I cannot comment on the current engines, but the 1340 evolution engine ignition system was archaic and fired both spark plugs at the same time. I read somewhere that this was calculated to contribute to the characteristic Harley engine sound and feel, but I believe it also decreases the efficiency of the engine and reduces gas mileage. It is also a much simpler (and cheaper) ignition system.

Wind resistance will be a large factor in variations to the actual mileage you get over the long-haul and will be affected by such things as the existance of a curved windshield, ferrings, your weight and size and whether you have a passenger or not.

If you’re buying the bike solely for daily transportation: Don’t. If you choose to ignore that advice, I would avoid the 883 and even the 1200 version of the Sportster as a good bike for daily transportation unless your commute is short, or you just want an expensive toy to buzz around town on. People don’t buy Harleys for the technology or for their economy. People buy Harleys because they are Harleys. No other reason justifies the outlay of so much cash when there are more technologically advanced (and safer) bikes available at lower cost.

Don’t get me wrong, I loved riding my Harleys and put thousands of miles on each of them going all over the country, but it was strictly a recreational thing. If I ever decide to get another bike, it will be a Harley, but it won’t be because they are economical or justifiable as cheap transportation; it will be because they are Harleys and a hell of a lot of fun to ride.

Riding a motorcycle is more dangerous than being in a car, but the danger can be mitigated by practicing defensive driving and wearing the proper headgear and clothing. In some 50,000+ miles of riding my Harleys I never had an accident or even a close call; and I rode on all kinds of roadways in all kinds of weather, (except snow), and over long distances. Most accidents occur when the rider does something stupid or quits paying attention to his or her environment. Ride conservatively, keep your head up, your eyes open and don’t try to impress anyone.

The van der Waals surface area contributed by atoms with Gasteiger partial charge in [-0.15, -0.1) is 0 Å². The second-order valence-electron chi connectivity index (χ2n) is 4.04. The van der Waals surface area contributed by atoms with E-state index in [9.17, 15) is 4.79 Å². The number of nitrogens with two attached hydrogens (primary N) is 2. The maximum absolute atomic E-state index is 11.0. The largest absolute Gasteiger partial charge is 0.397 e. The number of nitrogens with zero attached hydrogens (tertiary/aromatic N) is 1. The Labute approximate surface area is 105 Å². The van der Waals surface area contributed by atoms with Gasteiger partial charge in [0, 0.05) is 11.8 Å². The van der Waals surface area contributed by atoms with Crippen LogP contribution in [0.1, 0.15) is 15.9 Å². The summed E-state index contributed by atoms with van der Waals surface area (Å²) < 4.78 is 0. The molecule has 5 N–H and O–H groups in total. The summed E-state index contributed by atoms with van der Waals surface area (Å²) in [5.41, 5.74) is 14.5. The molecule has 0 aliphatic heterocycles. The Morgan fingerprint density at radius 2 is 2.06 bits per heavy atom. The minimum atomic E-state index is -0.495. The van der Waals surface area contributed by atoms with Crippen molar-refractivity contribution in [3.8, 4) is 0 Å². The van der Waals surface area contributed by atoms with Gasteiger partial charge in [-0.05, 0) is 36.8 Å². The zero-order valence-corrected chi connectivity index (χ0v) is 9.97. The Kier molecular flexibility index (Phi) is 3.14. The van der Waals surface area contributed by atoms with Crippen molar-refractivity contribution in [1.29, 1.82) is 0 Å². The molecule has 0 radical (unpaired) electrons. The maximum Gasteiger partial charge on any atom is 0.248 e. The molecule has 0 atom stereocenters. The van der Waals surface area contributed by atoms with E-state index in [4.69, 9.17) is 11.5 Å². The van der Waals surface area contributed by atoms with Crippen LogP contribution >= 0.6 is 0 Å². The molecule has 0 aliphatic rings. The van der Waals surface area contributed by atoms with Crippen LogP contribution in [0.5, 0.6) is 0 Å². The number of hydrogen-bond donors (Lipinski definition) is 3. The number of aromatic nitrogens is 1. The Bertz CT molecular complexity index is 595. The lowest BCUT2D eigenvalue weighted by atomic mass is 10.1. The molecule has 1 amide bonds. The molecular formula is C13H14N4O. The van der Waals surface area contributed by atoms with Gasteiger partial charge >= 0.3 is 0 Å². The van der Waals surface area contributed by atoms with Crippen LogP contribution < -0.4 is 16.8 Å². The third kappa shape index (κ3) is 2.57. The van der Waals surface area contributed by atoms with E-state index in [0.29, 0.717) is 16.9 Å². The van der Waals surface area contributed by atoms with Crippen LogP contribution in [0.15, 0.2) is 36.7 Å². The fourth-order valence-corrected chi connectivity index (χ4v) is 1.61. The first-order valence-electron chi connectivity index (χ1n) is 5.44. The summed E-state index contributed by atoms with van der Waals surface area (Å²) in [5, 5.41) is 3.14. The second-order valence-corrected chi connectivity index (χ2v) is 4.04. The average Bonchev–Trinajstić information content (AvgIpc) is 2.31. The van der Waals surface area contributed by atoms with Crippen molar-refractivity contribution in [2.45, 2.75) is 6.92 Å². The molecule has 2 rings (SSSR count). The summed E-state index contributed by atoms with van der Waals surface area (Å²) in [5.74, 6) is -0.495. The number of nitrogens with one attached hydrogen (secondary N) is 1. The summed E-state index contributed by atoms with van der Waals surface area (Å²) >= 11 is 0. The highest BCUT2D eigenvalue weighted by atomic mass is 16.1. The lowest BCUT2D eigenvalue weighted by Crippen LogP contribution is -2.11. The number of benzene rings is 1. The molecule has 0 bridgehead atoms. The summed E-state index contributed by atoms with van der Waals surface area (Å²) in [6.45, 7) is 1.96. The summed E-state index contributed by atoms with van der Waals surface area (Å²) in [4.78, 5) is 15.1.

I don’t know much about bikes, but my recent forays into bike shops in search of a trike have led me to be advised that many bikes are still using carburators. I have nothing against carbs, but if economy is a goal fuel injection might be a good thing to look for. It should be more efficent.

Perahaps the bikers here can respond with some wisdom in this arena…are FI engines generally more frugal than modern carburated ones?

Bikes are all going FI here in the US little by little strictly for EPA/CARB emissions related reasons, not for fuel efficiency reasons.

There are several big differences between motorcycle FI systems and car FI systems.

First, most motorcycles have 1 throttle body per cylinder for performance reasons, while cars tend to have only one throttle body that is common to all cylinders for a smoother idle and better torque characteristics in the lower rpm range.

Second, car FI systems all are closed loop systems. After the engine reaches a certain temperature, the O2 sensor controls the fuel mixture. Most motorcycle systems don’t even have an O2 sensor, and rely on a predefined FI map to make the bike run across a wide range of conditions.

Also, motorcycle FI systems tend not to have the sophisticated diagnostics system that OBD equipped cars do today.

Now, there are lots of bikes still out there using carbs. Mostly cruisers.
That’s because the cruiser types tend to like things to stay the same, and are fairly resistant to change.
20 years ago, everyone was fighting to keep carbs in cars, but now you can’t find a single model of car in the us that uses a carb. Cars are still running fine today.

So, give it some time before FI is on every model of motorcycle.
Or, change the type of bike you want to buy.
Every model of touring bike and super sport bike is fuel injected.
Most cruisers wear carbs.
Entry level bikes are carbed because of cost.